“When you have this, it can actually either prevent a crisis for people with behavioral health or substance use disorder needs and it can ameliorate the crisis, so make it a shorter crisis and not require hospitalization,” she said.

Much of the projects are reliant on a partially approved waiver from Medicaid that would allow the program to fund a wider array of substance abuse service to fill gaps in the existing system. The Mat-Su Health Foundation also recently completed a study of those games.

Kimberling said a state grant could help things get moving quickly.

“Are they shovel ready? No. Do we have the data and the analysis to show the need and the feasibility? Yes. Do we have healthy providers in Mat-Su that could step up to the plate and help deliver those services? Yes,” she said. “If there were capital funding, and if (the Department of Behavioral Health) put out something that was a competitive bid, we would be in a position to have some provider in Mat-Su step up and bid.”

Skepticism and opposition

While many members of the House Finance Committee engaged in the discussion with optimism about funding the treatment, not everyone was sold that it should be the state’s role to help with substance abuse treatment.

Anchorage made the pitch for capital support for a new in-patient treatment facility that could serve 250 more people annually with a range of services including treatment, withdrawal management and transitional housing. The municipality has an existing grant that will get the facility but would need new funding for construction. City officials also pointed out that Anchorage has become a focal point of many of the state’s mental health and substance abuse problems, meaning that its population is larger and often facing more severe problems than other areas of the state including its large homeless population.

Rep. Colleen Sullivan-Leonard, a minority Republican from Wasilla, said it should be up to the municipality and non-profits to foot the bill.

“I just know when you go through this process there’s all sorts of people involved whether it’s the Rasmuson Foundation or other non-profits that assist in this endeavor,” she said, requesting a list of potential backers of the project. “We know, too, at the state level we are at fiscal crisis. I think the reality of support from the state, I think, may be challenged. I’m hoping the municipality will come on board and take the brunt and support for this for their community.”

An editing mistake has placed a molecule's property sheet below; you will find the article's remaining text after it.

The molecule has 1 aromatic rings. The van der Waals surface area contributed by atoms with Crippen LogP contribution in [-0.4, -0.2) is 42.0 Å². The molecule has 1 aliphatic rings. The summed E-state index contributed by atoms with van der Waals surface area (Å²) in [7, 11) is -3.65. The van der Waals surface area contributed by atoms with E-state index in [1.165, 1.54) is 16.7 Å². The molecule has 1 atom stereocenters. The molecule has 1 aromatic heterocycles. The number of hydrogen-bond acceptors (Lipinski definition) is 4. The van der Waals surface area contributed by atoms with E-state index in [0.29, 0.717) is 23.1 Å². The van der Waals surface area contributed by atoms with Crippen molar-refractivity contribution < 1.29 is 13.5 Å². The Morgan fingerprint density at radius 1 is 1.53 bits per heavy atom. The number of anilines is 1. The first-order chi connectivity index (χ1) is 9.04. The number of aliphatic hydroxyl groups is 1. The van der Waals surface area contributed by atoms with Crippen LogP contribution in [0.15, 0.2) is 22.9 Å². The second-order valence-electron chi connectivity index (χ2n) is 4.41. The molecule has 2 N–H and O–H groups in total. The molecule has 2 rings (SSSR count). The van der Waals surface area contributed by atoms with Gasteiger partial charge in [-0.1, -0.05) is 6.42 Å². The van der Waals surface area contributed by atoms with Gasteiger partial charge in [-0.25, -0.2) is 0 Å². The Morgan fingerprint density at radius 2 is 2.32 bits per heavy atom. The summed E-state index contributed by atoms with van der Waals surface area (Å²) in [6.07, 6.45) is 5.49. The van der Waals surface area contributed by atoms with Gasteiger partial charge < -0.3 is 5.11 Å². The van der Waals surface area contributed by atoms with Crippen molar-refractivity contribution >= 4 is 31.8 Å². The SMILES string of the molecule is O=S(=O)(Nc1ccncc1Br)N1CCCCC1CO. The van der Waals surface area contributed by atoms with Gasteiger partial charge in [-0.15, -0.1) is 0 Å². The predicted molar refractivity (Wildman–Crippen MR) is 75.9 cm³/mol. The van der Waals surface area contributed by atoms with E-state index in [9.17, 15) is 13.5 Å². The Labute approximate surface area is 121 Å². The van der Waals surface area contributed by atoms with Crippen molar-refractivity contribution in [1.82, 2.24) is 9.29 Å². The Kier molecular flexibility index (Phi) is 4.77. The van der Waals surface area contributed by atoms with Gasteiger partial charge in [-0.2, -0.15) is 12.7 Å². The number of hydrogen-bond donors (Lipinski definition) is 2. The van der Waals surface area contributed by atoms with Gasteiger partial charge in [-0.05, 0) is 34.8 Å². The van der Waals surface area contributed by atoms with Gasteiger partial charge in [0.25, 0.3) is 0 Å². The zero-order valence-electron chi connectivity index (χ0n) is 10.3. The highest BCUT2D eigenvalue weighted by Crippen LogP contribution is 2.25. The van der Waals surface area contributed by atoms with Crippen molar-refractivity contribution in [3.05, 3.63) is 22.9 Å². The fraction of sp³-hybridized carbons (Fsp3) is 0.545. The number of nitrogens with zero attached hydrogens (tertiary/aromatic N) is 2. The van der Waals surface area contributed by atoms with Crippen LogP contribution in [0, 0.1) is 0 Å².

It’s interesting that Sullivan-Leonard referenced the Rasmuson Foundation. The foundation’s board recently penned an editorial outlining how the idea that the private sector can step in and fill the gap left behind by budget cuts is faulty.

“We have heard repeatedly from some supporting billion-plus budget cuts that ‘the private sector should step up and fill the gap.’ This isn’t possible. Total philanthropic giving in Alaska in 2018 added up to approximately $135 million. That’s a drop in the bucket compared to the severe cuts being proposed to our health care, education, transportation, housing and cultural infrastructure,” explained the board. “If philanthropy and private sector partnerships can’t fill the gap, what will happen if the governor’s cuts are passed as proposed? We believe that what’s left of a heavily diminished nonprofit sector will be overwhelmed by increased need.”

Gov. Michael J. Dunleavy’s record so far hasn’t been particularly supportive of drug treatment. Earlier this year, the administration rejected a $1 million federal grant to the Department of Corrections that would have helped fund prisoner re-entry. He’s also filed legislation, like Senate Bill 112, that would rework how Medicaid works with one of the changes being a proposed $12 million cut to community grants for substance abuse treatment.

It’s unclear how capital grants for substance abuse treatment would fair against the governor’s line item veto power.